On Friday morn when we set sail
And our ship not far from the land
We there did espy a fair, pretty maid
With a comb and a glass in her hand,her hand, her hand.
With a comb and a glass in her hand.

For the raging seas did roar
And the stormy winds did blow
While we jolly sailor boys were up, up aloft
And the land lubbers lying down below, below, below
And the landsmen lying down below.

Then up spoke the captain of our gallant ship
And a brave young man was he
"I've a wife and a child in fair Bristol Town,
But a widow I fear she will be, will be, will be
But a widow I fear she will be"


The up spake the little cabin boy
And a pretty little boy was he
"Oh, I'm more grieved for my daddy and my mam
Than you for your wife may be, may be, may be
Than you for your wife may be"


Then three times round went our gallant ship
And three times round went she
For the want of a lifeboat, all went down
And she sank to the bottom of the sea, the sea, the sea
And she sank to the bottom of the sea.


(English sea shanty, original authorship unknown)

A mermaid found a swimming lad,
Picked him for her own,
Pressed her body to his body,
Laughed; and plunging down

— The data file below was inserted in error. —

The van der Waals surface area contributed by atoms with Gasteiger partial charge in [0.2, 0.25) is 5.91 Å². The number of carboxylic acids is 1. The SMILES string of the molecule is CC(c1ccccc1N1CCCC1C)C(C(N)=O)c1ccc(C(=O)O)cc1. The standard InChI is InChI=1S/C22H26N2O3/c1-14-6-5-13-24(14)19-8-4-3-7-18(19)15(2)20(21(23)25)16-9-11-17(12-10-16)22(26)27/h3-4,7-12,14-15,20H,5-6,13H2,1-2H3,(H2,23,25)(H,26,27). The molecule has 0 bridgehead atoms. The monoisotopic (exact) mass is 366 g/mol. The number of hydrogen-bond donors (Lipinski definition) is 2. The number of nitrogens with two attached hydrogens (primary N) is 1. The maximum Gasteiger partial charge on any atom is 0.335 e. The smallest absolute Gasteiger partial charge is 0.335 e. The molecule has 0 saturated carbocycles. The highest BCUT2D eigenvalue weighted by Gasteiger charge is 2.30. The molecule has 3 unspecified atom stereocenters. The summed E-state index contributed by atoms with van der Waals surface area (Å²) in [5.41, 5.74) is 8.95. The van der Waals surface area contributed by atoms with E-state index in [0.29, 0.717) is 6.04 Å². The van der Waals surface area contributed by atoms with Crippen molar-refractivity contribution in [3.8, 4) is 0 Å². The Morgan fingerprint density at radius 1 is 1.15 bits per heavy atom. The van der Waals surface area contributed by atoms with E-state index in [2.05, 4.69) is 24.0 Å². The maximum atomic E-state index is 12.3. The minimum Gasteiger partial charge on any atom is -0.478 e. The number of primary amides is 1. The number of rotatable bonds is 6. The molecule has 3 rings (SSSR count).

Forgot in cruel happiness
That even lovers drown.

--W.B Yeats, "The Mermaid", from A Man Young and Old.

Legends and folk tales tell of marriages between mermaids and land lubbin' humans, with the acceptance of a proposal seen as the death of the non-scaled one. However, Cornwall, England, has supposedly hosted one happy interspecies couple...

A young man named Matthew Trewella sang in the church choir. He had an admirer - a mermaid, who would attend church daily and listen to him from a pew. Being a creature of song herself, she found his sweet voice appealing and, in time, him also.

One day she invited Matthew to join her in the sea, and he followed her gladly into the sparkling ocean. The villagers surmised that that was the end for him... another romance doomed to fail, stick to your own kind, don't get it on with fish... the usual comments.

Of course, they were wrong. A few years later the mermaid boarded a boat and politely asked the skipper to move his anchor. She explained that it was blocking the entrance to her home and she was anxious to get to her children and her dear husband Matthew Trewella.

Aw, a 'love overcoming adversity' (or diversity) story...

Log in or register to write something here or to contact authors.